Are More Livestock Hitting the Road?
Recent concerns about the safety of the U.S. food supply and the potential for bioterrorism, as well as incidents like mad cow disease in Canada, have prompted a new look at livestock movements. The potential for transmitting disease—whether due to bioterrorism or a natural occurrence—increases when animals mix with other animals at a variety of locations. An important early step toward a cost-effective public strategy for managing such risks is to understand livestock mobility. Why are animals shipped long distances, and are livestock being moved more now than in the past?
Animals are often shipped long distances because doing so is frequently cheaper than shipping the feed needed to reach slaughter weight to the animals. Shipping livestock enables the efficient use of feed and forage (grass or hay) supplies that vary by region and season. This is most apparent when animals are moved from growing areas to finishing areas (where livestock are fed to slaughter weight) and then to slaughter plants.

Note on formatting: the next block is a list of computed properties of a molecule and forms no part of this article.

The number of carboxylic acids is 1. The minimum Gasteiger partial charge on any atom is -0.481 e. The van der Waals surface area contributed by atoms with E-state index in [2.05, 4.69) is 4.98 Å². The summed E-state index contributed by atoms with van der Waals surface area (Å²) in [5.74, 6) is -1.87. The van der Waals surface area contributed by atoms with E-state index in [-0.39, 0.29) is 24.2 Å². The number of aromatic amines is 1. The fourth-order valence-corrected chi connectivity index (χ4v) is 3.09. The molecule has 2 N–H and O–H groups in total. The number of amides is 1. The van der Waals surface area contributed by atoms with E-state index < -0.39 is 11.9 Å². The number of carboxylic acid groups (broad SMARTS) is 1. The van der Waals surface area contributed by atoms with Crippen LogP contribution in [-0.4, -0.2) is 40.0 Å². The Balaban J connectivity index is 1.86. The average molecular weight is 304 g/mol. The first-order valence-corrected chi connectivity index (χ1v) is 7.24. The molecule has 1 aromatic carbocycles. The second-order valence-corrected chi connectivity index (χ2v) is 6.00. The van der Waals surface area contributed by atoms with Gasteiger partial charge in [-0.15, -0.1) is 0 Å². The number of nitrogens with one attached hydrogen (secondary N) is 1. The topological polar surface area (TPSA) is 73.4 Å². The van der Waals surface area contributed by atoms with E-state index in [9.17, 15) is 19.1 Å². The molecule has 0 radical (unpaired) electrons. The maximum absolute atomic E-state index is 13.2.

Shipments of hogs, in particular, have increased dramatically—from under 10 percent of total (December 1) inventory in 1990 to more than 40 percent now. This increase reflects significant feeder pig imports from Canada, and the development of the hog industry in North Carolina and other States outside the Corn Belt. For example, pigs born in grain-deficient North Carolina may be weaned and moved to a growing/finishing facility in Iowa, where they consume corn, soybean meal, and other feeds grown nearby. Then, they may be shipped to slaughter plants often closer to major consumer markets in the U.S. and to export locations.
In contrast, cattle and sheep shipments have remained fairly steady at about 20 percent of inventories. Movements of cattle occur throughout the country, but especially into (and within) the Northern and Southern Plains. The top four cattle feeding States (Texas, Kansas, Nebraska, and Colorado) account for 65 percent of the feeder cattle supply and more than two-thirds of cattle slaughter. Sheep shipments have declined sharply since the early 1990s as the U.S. inventory continues its long-term decline. Colorado and California—two major sheep feeding and slaughter States—account for almost two-thirds of total interstate shipments.
Interstate Livestock Movements, by Dennis Shields and Kenneth Mathews, USDA, Economic Research Service, June 2003